6. Losing AK, Jones JM, Keric A, Briggs SE, Leedahl DD (2016) Ketamine Infusion Therapy as an Alternative Pain Control Strategy in Patients with Multi-Trauma including Rib Fracture; Case Report and Literature Review. Bull Emerg Trauma 4: 165-169.

Editorial Information

Editor-in-Chief

Guo-Gang Xing
Perking University

Article Type

Review Article

Publication history

Received: March 22, 2017
Accepted: April 15, 2017
Published: April 19, 2017

Copyright

©2016 Paul Ransom. This is an open-access article distributed under the terms of the Creative Commons Attribution License, which permits unrestricted use, distribution, and reproduction in any medium, provided the original author and source are credited.

Citation

Paul Ransom (2017) The Use of Analgesia in Acute Trauma: A Comparison between two Emergency Departments in the UK and China. Trauma Emerg Care 2: DOI: 10.15761/TEC.1000133

Corresponding author

Paul Ransom

Brighton and Sussex University Hospital Accident and Emergency department, UK, Tel: 01273 696955

Table 1. Comparison of the two groups and the GCS and ISS scores between two hospitals

Variable

Brighton and Sussex University Hospital

Dongguan People's Hospital

Check value

P value

Age

57.0 ± 24.0

41.1 ± 18.9

-6.609a

0.000

Gender

20.795b

0.000

female

81(47.1%)

55(25.0%)

male

91(52.9%)

165(75.0%)

Cause of injury

38.718b

0.000

stab

4(2.3%)

7(3.2%)

Traffic Accident

45(26.2%)

109(49.5%)

Fall from height

32(18.6%)

43(19.5%)

76(44.2%)

38(17.3%)

assault

5(2.9%)

9(4.1%)

Industrial injury

10(5.8%)

14(6.4%)

GCS score

13.25 ± 2.984

11.69 ± 4.520

-2.401a

0.016

  13-15

139(80.8%),14.55 ± 0.704

142(64.5%), 14.73 ± 0.533

 

 

  9-12

14(8.1%), 10.43 ± 1.089

19(8.6%), 11.00 ± 0.667

 

 

  3-8

19(11.0%), 5.79 ± 1.357

59(26.8), 4.59 ± 1.533

 

 

ISS score

14.45 ± 9.331

15.84 ± 13.174

-0.010

0.992

  >40

4(2.3%), 44.00 ± 3.162

12(5.5%), 56.58 ± 14.450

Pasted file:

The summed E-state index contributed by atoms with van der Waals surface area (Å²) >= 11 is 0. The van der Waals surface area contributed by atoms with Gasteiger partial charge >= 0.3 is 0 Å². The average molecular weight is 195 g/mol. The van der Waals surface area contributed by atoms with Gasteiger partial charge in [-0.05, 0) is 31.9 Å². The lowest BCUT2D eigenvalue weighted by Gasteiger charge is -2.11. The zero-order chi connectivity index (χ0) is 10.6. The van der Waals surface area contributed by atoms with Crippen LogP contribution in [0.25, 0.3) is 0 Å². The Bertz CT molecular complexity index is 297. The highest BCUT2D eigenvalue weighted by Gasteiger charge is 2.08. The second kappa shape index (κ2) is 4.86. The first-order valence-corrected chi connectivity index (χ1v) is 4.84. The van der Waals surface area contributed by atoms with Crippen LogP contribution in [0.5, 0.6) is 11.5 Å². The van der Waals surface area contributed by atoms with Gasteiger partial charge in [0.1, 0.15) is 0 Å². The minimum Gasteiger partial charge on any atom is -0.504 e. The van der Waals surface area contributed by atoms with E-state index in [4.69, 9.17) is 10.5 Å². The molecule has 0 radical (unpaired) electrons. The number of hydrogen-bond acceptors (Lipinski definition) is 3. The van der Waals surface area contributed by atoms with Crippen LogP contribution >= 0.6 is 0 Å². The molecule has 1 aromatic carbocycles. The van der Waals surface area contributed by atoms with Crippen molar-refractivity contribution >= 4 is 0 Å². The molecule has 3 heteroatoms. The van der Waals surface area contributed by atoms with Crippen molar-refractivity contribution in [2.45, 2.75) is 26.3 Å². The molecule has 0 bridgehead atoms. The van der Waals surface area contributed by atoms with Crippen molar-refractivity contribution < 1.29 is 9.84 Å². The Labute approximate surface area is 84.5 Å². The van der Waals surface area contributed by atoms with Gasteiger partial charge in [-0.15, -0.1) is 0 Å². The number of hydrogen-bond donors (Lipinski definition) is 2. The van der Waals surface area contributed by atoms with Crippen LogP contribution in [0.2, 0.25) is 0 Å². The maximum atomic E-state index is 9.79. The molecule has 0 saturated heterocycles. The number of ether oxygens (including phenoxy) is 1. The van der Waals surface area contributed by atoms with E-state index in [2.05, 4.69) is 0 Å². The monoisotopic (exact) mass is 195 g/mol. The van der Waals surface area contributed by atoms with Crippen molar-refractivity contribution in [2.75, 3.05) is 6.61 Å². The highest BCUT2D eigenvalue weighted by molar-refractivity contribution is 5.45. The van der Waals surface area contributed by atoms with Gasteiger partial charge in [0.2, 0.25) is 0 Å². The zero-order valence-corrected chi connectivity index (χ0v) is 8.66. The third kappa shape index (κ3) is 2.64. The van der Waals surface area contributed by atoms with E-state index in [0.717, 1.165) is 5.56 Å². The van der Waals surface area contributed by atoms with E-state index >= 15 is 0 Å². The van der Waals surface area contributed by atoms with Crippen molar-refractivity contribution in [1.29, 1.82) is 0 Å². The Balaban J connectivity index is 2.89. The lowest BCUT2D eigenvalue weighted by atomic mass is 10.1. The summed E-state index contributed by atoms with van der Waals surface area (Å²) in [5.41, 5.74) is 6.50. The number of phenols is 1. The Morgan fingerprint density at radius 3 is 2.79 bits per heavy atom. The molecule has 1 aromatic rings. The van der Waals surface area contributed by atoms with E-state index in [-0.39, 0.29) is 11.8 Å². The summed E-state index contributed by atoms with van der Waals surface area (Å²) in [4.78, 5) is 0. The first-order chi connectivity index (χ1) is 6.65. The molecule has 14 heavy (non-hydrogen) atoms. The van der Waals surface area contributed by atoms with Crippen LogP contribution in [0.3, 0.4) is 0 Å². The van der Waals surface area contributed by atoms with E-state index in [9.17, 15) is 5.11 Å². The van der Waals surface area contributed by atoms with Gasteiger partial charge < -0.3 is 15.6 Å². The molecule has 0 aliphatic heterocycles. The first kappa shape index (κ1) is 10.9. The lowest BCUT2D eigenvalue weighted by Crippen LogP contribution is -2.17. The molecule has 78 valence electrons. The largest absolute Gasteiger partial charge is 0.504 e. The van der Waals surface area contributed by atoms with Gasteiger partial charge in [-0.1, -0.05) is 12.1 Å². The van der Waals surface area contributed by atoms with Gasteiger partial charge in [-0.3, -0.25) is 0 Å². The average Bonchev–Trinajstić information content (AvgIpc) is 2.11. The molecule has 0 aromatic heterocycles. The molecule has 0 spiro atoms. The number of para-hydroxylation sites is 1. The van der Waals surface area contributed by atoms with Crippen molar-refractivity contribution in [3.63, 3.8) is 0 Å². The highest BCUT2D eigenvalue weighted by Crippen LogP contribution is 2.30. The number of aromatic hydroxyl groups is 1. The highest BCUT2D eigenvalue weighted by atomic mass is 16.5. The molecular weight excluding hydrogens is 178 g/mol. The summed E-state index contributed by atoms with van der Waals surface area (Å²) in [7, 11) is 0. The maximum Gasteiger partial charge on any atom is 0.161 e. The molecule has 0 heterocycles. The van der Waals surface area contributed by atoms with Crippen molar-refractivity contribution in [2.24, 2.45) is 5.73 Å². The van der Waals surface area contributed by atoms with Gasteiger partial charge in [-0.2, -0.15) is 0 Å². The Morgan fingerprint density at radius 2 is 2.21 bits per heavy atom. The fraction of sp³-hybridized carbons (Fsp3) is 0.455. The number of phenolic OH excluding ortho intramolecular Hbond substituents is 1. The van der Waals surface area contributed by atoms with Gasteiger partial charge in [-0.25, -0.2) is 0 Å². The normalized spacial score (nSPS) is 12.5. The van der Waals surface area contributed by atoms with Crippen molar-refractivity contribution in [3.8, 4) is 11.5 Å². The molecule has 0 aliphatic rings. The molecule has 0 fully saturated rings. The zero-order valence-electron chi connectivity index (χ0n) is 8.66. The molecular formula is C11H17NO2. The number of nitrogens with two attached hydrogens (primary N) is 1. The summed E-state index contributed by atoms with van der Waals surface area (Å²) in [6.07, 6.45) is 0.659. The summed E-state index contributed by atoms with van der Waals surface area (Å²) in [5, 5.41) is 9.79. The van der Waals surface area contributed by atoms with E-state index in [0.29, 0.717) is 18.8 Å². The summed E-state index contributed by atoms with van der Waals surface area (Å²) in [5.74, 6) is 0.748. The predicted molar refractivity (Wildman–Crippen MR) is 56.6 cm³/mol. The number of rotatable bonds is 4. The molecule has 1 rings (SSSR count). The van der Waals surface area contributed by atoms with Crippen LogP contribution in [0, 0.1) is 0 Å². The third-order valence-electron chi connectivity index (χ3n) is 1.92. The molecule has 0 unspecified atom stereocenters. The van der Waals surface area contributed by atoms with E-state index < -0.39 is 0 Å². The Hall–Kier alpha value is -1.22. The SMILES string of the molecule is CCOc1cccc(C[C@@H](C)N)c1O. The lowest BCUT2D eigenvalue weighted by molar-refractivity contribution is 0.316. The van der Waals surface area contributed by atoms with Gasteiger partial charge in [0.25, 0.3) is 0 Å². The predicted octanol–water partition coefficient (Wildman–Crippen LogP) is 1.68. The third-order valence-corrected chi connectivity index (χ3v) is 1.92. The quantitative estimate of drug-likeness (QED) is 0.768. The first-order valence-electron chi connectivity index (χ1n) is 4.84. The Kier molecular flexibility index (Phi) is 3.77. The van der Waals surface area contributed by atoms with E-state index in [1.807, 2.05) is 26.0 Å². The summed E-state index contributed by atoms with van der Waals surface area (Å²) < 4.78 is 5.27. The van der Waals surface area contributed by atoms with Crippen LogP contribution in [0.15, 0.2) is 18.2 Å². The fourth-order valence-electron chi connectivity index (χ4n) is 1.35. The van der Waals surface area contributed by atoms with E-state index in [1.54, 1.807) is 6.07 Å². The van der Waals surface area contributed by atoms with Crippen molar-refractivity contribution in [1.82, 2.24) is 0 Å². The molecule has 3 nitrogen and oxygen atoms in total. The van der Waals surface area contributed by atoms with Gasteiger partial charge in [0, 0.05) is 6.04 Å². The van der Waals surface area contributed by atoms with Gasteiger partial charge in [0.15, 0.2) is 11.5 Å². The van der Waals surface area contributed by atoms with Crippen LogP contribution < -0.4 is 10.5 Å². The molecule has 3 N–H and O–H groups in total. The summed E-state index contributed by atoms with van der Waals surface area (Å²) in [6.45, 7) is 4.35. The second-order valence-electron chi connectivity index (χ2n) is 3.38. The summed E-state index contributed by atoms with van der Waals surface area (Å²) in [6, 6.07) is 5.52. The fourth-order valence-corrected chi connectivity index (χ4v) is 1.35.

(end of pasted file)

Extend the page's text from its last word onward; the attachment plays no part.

26-40

17(9.9%), 1.06 ± 1.733

17(7.7%), 31.06 ± 2.633

  16-25

43(25.0%), 0.00 ± 3.170

65(29.5%), 19.97 ± 3.849

  <16

108(62.8%), .54 ± 2.949

126(57.3%), 7.77 ± 3.444

Note: a is Mann-Whitney U check value, b is X2 check value, α=0.05 is inspection level。

Table 2. Injury area

Group

Injury parts

(ISS classification)

Body surface

Head and neck

face

chest

abdomen

Limb and pelvic

Brighton and Sussex University Hospital(n=172)

41(23.8%)

53(30.8%)

21(12.2%)

73(42.4%)

27(27.9%)

91(53.0%)

Dongguan People's Hospital(n=220)

56(25.5%)

151(68.6%)

29(13.2%)

56(25.5%)

52(23.6%)

76(35.0%)

The above results show limb and pelvic injuries to be major injury areas in Brighton and Sussex University Hospital Accident and Emergency department, while head and neck injuries predominate in Dongguan People's Hospital Accident and Emergency department.

Table 3. Brighton and Sussex University hospital pre-hospital and in-hospital analgesic use

Type

Pre-hospital(n=172)

In hospital(n=145)

opioid

109(63.4%)

100(71.4%)

Paracetamol

140(81.4%)

127(90.7)

others

8(4.7%)*

36(25.7)+

note:*ketamine 7cases,Entonox 1 case,+ fentanyl 36 cases

Table 4. Dongguan People's Hospital pre-hospital and in-hospital analgesic use

Type

Pre-hospital (n=220)

In hospital (n=160)

ropivacaine

-

20(12.5%)

Lo Finn Den

-

22(13.8%)

Celecoxib

-

17(10.6%)

Tramadol

-

11(6.9%)

Dezocine

-

5(3.1%)

Hyndarin

-

3(1.9%)

Table 5. Comparison of pain score of patients

Group

Pre-hospital pain score

In hospital pain score

Before analgesia

After analgesia

z

p

Before analgesia

After analgesia

z

p

Brighton and Sussex University hospital

5.64 ± 1.184

2.41 ± 1.144

-14.175

0.000

5.37 ± 1.124

2.68 ± 1.122

-13.240

0.000

Dongguan People's Hospital

4.56 ± 1.680

-

-

-

4.66 ± 1.691

3.72 ± 1.637

-4.878

0.000

note:z value is Mann-Whitney U check value,α=0.05 is inspection value.

Table 6. Final destination of trauma patients

Group

Outcome of the patients

Observation ward

admission

discharge

death

Brighton and Sussex University hospital(n=172)

15(8.7%)

144*(83.7%)

7(4.1%)

6(3.5%)

Dongguan People's Hospital(n=220)

59(26.8%)

148+(67.3%)

5(2.3%)

8(3.6%)

note:*coma19cases,+coma59cases